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Leuk Lymphoma. 1997 May;25(5-6):415-25.

CD11c integrin gene promoter activity during myeloid differentiation.

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Instituto de Parasitología y Biomedicina, Granada, Spain.


The integrin CD11c/CD18 functions as a cell surface receptor for numerous soluble factors and proteins (LPS, fibrinogen, iC3b), mediates leukocyte interactions with other cell types and is a signal transducing receptor. CD11c/CD18 is found primarily on myeloid cells, where its expression is regulated both during differentiation and during monocyte maturation into tissue macrophages. To determine the transcription factors and cis-acting elements driving the developmentally-regulated expression of CD11c/CD18 the proximal regulatory region of the CD11c gene has been structurally and functionally characterized using the U937 and HL-60 cell lines as myeloid differentiation models. The tissue-specific activity of the CD11c promoter is conferred by two Sp1-binding sites and an adjacent C/EBP-binding element, with a likely contribution from other transcription factors with a more limited tissue distribution (PU.1, Oct-2, Myb). The participation of Sp1 in the transcription of the CD11c gene strongly suggests that CD11c/CD18 expression is dependent on the proliferative state of the cell, thus establishing a first level of control for the regulated expression of CD11c/CD18 during myeloid differentiation. The differentiation responsiveness of the CD11c promoter has been mapped to an AP-1-binding site whose mutation greatly decreases the inducibility of the promoter during the PMA-triggered differentiation of U937 cells. Although AP-1 mediates the responsiveness to several other differentiating agents including GM-CSF, additional elements are required for induction of the CD11c promoter activity upon Sodium Butyrate-triggered differentiation. In fact, the Sodium Butyrate-responsiveness and the presence of both AP-1- and C/EBP-binding sites suggests that the proximal regulatory region of the CD11c promoter might include an extracellular matrix-response element. As a whole, the transcription of the CD11c gene appears to be controlled by the proliferative state of the cell and is tightly coupled to progression along the myeloid differentiation pathway. The differentiation inducibility of the CD11c promoter has been further demonstrated after stable transfection into U937 cells, where the -361/+43 fragment retains the capacity to drive luciferase expression upon PMA-, GM-CSF- or Sodium Butyrate-triggered myeloid differentiation. Thus, while the characterization of the transcription factors regulating CD11c expression is still in progress, the CD11c promoter has been shown to constitute a very useful tool for the identification of myeloid-differenting agents which might be of potential therapeutical interest.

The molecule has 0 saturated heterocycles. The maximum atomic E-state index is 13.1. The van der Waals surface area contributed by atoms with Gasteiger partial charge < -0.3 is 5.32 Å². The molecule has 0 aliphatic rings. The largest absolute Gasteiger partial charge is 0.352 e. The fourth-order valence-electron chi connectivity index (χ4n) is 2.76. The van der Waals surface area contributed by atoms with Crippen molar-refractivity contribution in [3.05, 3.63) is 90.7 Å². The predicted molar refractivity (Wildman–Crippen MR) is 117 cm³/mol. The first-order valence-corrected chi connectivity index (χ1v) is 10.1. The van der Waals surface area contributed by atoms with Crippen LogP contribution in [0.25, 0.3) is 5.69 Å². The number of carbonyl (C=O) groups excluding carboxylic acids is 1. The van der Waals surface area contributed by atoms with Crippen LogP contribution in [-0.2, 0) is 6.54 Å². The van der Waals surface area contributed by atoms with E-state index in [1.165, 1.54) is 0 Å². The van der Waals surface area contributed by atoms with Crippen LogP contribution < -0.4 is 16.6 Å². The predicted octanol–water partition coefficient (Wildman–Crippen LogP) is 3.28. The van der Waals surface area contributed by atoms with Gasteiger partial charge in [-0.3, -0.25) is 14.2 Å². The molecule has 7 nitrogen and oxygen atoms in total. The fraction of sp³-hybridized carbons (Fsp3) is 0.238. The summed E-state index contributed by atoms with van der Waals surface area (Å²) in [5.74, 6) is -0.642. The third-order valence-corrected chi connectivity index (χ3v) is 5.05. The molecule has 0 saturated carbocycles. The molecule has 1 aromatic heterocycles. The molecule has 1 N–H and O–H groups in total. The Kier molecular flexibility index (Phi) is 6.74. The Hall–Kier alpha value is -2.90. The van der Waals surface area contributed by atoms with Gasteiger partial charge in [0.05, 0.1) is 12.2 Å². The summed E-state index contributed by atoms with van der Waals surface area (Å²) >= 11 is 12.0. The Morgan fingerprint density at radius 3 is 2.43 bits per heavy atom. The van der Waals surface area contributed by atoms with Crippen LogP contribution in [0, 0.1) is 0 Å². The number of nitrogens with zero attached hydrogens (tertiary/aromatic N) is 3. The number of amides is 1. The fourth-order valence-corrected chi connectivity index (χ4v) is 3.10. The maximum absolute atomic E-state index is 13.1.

[Indexed for MEDLINE]

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